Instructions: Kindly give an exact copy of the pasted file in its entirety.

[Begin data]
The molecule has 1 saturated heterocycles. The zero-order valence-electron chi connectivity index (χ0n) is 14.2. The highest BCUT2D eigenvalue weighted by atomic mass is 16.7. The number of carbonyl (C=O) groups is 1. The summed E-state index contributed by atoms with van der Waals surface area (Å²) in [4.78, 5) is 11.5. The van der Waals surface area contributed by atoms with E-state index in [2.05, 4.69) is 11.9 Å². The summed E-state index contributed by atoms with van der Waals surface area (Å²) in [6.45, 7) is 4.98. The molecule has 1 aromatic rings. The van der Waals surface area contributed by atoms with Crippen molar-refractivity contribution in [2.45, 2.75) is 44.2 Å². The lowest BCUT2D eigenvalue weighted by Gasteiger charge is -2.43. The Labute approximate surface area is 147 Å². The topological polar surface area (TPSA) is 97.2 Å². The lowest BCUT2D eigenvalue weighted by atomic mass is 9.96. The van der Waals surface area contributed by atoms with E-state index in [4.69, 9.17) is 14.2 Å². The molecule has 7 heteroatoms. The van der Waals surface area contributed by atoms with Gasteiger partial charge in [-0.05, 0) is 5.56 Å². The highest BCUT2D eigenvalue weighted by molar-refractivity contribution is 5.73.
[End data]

The molecule has 1 saturated heterocycles. The zero-order valence-electron chi connectivity index (χ0n) is 14.2. The highest BCUT2D eigenvalue weighted by atomic mass is 16.7. The number of carbonyl (C=O) groups is 1. The summed E-state index contributed by atoms with van der Waals surface area (Å²) in [4.78, 5) is 11.5. The van der Waals surface area contributed by atoms with E-state index in [2.05, 4.69) is 11.9 Å². The summed E-state index contributed by atoms with van der Waals surface area (Å²) in [6.45, 7) is 4.98. The molecule has 1 aromatic rings. The van der Waals surface area contributed by atoms with Crippen molar-refractivity contribution in [2.45, 2.75) is 44.2 Å². The lowest BCUT2D eigenvalue weighted by Gasteiger charge is -2.43. The Labute approximate surface area is 147 Å². The topological polar surface area (TPSA) is 97.2 Å². The lowest BCUT2D eigenvalue weighted by atomic mass is 9.96. The van der Waals surface area contributed by atoms with E-state index in [4.69, 9.17) is 14.2 Å². The molecule has 7 heteroatoms. The van der Waals surface area contributed by atoms with Gasteiger partial charge in [-0.05, 0) is 5.56 Å². The highest BCUT2D eigenvalue weighted by molar-refractivity contribution is 5.73.